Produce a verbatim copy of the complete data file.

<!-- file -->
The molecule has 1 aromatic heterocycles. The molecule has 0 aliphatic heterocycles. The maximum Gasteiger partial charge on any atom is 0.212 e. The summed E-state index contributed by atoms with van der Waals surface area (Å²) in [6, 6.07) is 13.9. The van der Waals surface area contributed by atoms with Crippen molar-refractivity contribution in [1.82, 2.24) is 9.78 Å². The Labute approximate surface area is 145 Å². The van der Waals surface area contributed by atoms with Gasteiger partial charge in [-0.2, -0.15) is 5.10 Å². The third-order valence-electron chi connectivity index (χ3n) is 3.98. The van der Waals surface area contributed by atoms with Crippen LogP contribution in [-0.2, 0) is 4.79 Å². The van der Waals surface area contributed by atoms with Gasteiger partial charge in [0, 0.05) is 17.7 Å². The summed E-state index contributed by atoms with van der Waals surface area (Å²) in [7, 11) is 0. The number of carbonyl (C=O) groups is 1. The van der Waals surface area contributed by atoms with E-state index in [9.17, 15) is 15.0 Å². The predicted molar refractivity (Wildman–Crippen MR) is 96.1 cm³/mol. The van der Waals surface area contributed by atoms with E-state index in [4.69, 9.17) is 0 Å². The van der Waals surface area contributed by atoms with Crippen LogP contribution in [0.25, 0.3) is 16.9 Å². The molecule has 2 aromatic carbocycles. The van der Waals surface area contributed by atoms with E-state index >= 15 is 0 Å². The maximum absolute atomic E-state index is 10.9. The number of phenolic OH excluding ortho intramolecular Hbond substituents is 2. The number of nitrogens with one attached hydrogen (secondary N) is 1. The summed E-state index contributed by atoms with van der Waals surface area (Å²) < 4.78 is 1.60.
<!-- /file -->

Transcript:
The molecule has 1 aromatic heterocycles. The molecule has 0 aliphatic heterocycles. The maximum Gasteiger partial charge on any atom is 0.212 e. The summed E-state index contributed by atoms with van der Waals surface area (Å²) in [6, 6.07) is 13.9. The van der Waals surface area contributed by atoms with Crippen molar-refractivity contribution in [1.82, 2.24) is 9.78 Å². The Labute approximate surface area is 145 Å². The van der Waals surface area contributed by atoms with Gasteiger partial charge in [-0.2, -0.15) is 5.10 Å². The third-order valence-electron chi connectivity index (χ3n) is 3.98. The van der Waals surface area contributed by atoms with Crippen LogP contribution in [-0.2, 0) is 4.79 Å². The van der Waals surface area contributed by atoms with Gasteiger partial charge in [0, 0.05) is 17.7 Å². The summed E-state index contributed by atoms with van der Waals surface area (Å²) in [7, 11) is 0. The number of carbonyl (C=O) groups is 1. The van der Waals surface area contributed by atoms with E-state index in [9.17, 15) is 15.0 Å². The predicted molar refractivity (Wildman–Crippen MR) is 96.1 cm³/mol. The van der Waals surface area contributed by atoms with E-state index in [4.69, 9.17) is 0 Å². The van der Waals surface area contributed by atoms with Crippen LogP contribution in [0.25, 0.3) is 16.9 Å². The molecule has 2 aromatic carbocycles. The van der Waals surface area contributed by atoms with E-state index >= 15 is 0 Å². The maximum absolute atomic E-state index is 10.9. The number of phenolic OH excluding ortho intramolecular Hbond substituents is 2. The number of nitrogens with one attached hydrogen (secondary N) is 1. The summed E-state index contributed by atoms with van der Waals surface area (Å²) < 4.78 is 1.60.